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Monaco Information


The principality of Monaco and city of Monte Carlo lie on the southern Mediterranean Sea coast of France, near the border with Italy, in Southern Europe. It is the second smallest independent state in the world (after the Vatican) and is almost entirely urban. With no natural resources to exploit other than its location and climate, the principality has become a resort for tourists and a tax haven for businesses. Monaco is six times the size of the Vatican.

Though it has lost the title of world's most densely populated city to Macau, it remains by far the world's most densely populated independent country with second place Singapore lagging some 10,000 people per square kilometre behind.

Economic development was spurred in the late 19th century with a railroad linkup to France and the opening of a casino. Since then, the principality's mild climate, splendid scenery, and gambling facilities have made Monaco world famous as a tourist and recreation center.

Things To Do


    *  If your wallet permits it, try your luck in the Grand Casino and gamble alongside the world's richest and often most famous. You'll need your passport to enter, and the fees for entry range enormously depending on what room you are going to - often from 30€ right up into the hundreds The dress code inside is extremely strict - men are required to wear coats and ties, and casual or 'tennis' shoes are forbidden. The gaming rooms themselves are spectacular, with stained glass, paintings, and sculptures everywhere. There are two other more Americanized casinos in Monte Carlo. Neither of these has an admission fee, and the dress code is more casual.

    * Formula One Grand Prix. It is possible to walk round the route of the circuit when the Grand Prix is not being held. Tourist office maps have the route clearly marked on their maps, although aficianados will not need this! A good place to start is at Place Ste. Dévote. The route will require you to cross the road at several occasions, so please be wary of traffic (it is especially difficult to cross at Portier and Rascasse, and there is no path at all on the start/finish straight). Driving the circuit is sometimes possible although you may find your route blocked just after the tunnel. There is a route you can take that doesn't deviate too much, however. Always remember to drive according to the speed limits and lines on the road! It is often possible to find an exclusive company at the marina-side that will let you take a trip round the famous steep climbs and hairpin corners of the Monaco course in a performance vehicle - often a Ferrari or a Lamborghini, however, this is costly.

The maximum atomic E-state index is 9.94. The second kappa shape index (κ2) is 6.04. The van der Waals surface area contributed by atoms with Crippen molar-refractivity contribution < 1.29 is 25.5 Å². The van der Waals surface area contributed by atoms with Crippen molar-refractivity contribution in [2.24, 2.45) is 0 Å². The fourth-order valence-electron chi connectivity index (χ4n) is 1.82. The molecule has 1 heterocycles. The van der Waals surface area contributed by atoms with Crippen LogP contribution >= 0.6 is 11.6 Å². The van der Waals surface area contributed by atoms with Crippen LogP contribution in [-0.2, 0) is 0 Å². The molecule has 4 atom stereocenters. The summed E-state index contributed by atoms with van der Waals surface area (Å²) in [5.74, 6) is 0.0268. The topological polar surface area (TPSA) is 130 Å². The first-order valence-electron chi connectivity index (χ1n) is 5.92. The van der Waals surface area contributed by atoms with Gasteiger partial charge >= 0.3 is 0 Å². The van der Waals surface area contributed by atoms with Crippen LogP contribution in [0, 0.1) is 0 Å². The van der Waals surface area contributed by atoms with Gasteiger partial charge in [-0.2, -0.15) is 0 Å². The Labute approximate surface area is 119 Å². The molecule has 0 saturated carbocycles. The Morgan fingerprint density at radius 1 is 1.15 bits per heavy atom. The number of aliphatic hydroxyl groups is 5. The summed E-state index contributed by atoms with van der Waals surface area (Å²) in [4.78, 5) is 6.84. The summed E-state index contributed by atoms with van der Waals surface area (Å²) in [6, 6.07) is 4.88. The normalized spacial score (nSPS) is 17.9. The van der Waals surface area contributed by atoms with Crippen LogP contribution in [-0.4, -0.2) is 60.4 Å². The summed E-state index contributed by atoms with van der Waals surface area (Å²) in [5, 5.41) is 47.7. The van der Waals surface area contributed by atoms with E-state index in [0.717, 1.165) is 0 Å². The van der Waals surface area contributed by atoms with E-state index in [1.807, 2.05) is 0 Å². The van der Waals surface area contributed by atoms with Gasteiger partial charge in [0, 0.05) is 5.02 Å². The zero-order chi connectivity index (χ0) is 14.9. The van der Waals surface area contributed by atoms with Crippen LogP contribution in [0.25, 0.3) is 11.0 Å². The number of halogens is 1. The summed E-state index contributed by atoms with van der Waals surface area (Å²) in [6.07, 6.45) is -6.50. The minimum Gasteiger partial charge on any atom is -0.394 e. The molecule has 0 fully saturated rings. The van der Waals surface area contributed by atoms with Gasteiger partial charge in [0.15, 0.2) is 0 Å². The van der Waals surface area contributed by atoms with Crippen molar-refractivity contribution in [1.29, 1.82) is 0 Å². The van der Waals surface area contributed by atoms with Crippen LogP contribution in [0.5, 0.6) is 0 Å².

* The opera house also known as the Salle Garnier [9] was built by the famous architect Charles Garnier. The auditorium of the opera house is decorated in red and gold and has frescoes and sculptures all around the auditorium. Looking up to the ceiling of the auditorium, the visitor will be blown away by the superb paintings. The opera house is flamboyant but at the same time very beautiful. There have been some of the most superior international performances of ballet, opera and concerts held in the opera house for more than a century; consider taking in a show during your visit... but expect to pay top dollar!

Shopping


Shopping in Monte Carlo is usually quite exclusive and is certainly no place for a budget holiday. There are plenty of places to melt the credit card alongside Europe's high rollers. The chic clothes shops are in the Golden Circle, framed by Avenue Monte Carlo, Avenue des Beaux-Arts and Allees Lumieres, where Hermes, Christian Dior, Gucci and Prada all have a presence. The area on and around Place du Casino is home to high-end jewellers such as Bulgari, Cartier and Chopard. You will find, however. that most tourists will simply enjoy wandering the area and window shopping, even if you don't buy anything. The normal shopping hours are from 9:00 to noon and 3:00 to 7:00 pm.

For a more cultured take on shopping in Monte Carlo, try the Condamine Market. The market, which can be found in the Place d'Armes, has been in existence since 1880 and is lively and attractive - many hours can be spent simply wandering around, bargaining for souvenirs from the many tiny shops, boutiques and friendly locals. If, however, you're shopping tastes are more modern, just a short walk along the esplanade is the rue Princess Caroline pedestrian mall.

The Fontvieille Shopping Centre is also a more "normal" shopping experience with 36 shops selling electronic goods, CDs, furniture, and clothes as well as a Carrefour supermarket. The tourist office also issue a useful free shopping guide to the city.

Driving in Monaco


Monaco is famously well-heeled, and it contains perhaps the world's greatest concentration of luxury and sports cars on its roads. If you would like to join them, check out the offerings from our luxury car suppliers above.